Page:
Marie
Oct 12, 2011 Marie rated it really liked it  ·  review of another edition
I really enjoyed this book. Gave me food for thought as far as aging and keeping yourself occupied and interested and cherishing those you love while they are still here. Wish I had read this before my father passed away. Might have helped me see things from his perspective a little easier.
Jennifer Black
This is my first introduction to the Staggerford books - I've read all of Jan Karon's Mitford books and enjoyed the characters in them. I'm finding a similar enjoyment with the characters in this book, and will have to look up the other Staggerford books next
Steve Voiles
Jun 13, 2015 Steve Voiles rated it really liked it  ·  review of another edition
Shelves: fiction
Surprising depth to simplicity. As always he leaves you thinking.
Barbara Mader
This review has been hidden because it contains spoilers. To view it, click here.
Lyn
Jun 08, 2011 Lyn rated it it was ok  ·  review of another edition

Fans of Hassler, Staggerford, and the character of Agatha McGee will definitely want to read this last novel. But taken as a story itself, it is really not much of one.
Elizabeth
Feb 05, 2010 Elizabeth rated it really liked it  ·  review of another edition
I liked this last Staggerford novel Hassler wrote before he died. It was a very sweet inside look into what it is to become old and the importance of staying young at heart.
Maria
May 12, 2014 Maria rated it really liked it  ·  review of another edition
I wish it were longer! I want to keep reading about Agatha's life. I believe Jon Hassler has a series of novels set in Staggerford, so I look forward to reading those.
Gitte Mohr
Sep 02, 2009 Gitte Mohr rated it it was amazing  ·  review of another edition
Jon Hasslers last book.... I have read all his books, I'm sad this is the last. I'm sure I will reread many of his books, my all time favorite is "The love Hunter".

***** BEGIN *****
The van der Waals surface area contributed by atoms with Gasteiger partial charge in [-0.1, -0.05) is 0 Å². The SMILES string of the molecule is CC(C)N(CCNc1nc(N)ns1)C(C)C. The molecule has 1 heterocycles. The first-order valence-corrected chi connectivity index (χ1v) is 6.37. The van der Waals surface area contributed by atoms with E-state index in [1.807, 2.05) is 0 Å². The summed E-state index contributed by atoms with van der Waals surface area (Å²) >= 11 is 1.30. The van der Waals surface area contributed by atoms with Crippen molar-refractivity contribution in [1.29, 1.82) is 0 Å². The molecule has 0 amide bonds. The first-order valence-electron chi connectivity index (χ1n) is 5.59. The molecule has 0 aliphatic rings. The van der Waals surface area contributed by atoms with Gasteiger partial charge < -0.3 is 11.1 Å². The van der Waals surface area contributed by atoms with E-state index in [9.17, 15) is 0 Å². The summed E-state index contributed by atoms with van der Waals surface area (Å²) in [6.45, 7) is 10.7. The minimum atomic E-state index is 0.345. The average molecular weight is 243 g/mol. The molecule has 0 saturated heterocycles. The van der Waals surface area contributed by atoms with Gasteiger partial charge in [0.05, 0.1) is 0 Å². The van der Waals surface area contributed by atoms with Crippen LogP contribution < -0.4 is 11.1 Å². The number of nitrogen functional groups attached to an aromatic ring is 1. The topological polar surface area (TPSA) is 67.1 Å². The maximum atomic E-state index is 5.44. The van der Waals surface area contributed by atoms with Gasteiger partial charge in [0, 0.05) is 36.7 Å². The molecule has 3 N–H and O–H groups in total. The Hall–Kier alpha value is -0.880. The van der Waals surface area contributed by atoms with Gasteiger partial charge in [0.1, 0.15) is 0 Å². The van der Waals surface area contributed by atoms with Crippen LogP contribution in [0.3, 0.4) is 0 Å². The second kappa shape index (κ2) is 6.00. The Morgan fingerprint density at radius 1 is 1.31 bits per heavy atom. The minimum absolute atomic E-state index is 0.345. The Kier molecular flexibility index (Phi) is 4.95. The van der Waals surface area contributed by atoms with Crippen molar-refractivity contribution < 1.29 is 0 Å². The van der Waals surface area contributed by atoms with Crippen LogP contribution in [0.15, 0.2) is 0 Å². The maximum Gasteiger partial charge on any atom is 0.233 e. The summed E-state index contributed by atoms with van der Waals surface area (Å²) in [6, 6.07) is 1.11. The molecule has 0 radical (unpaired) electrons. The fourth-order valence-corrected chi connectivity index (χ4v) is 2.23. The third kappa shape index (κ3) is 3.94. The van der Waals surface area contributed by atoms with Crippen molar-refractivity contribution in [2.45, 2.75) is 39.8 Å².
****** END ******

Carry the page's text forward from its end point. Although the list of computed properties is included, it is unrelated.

Chandra
Sep 07, 2009 Chandra rated it it was ok  ·  review of another edition
Maybe if I were over the age of 80 and/or living in an assisted living center I might like this book. Since I'm not I finished this book only for the sake of finishing.
Ann
Jun 28, 2008 Ann rated it it was ok  ·  review of another edition
Jon Hassler's book about Agatha McGee are very light but fun reading. In this book, Agatha, is 87 and moves into a retirement apartment. It is Hassler's last book.
Laura Lee
Senior apartments. 87 year old sixth grade teacher. She's retired but can't stop telling everyone what to say and do. Just okay.
Bayneeta
Happy to have Agatha back at the center of things. Maybe contrived, maybe unrealistic in parts, but I still liked it.
Deb
Oct 27, 2007 Deb rated it it was amazing  ·  review of another edition
Shelves: mn-authors
We love you Agatha. Hassler keeps his sense of humor about aging even though he is dealing with Parkinsons. Excellent reading.
Terry
Mar 14, 2010 Terry rated it liked it  ·  review of another edition
Shelves: fiction
An enjoyable read, catching up with Agatha and the other Staggerfordians. Not as complex plotwise as Hassler's earlier novels.
Deb
Aug 27, 2007 Deb rated it liked it  ·  review of another edition
I picked this up for a buck, and found it was about Minnesota. I liked it - think I'll look for some more by this guy...
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Jon Hassler was born in Minneapolis, but spent his formative years in the small Minnesota towns of Staples and Plainview, where he graduated from high school. He received his Bachelor of Arts degree in English from St. John's University in 1955. While teaching English at three different Minnesota high schools, he received his Master of Arts degree in English from the University of North Dakota in ...more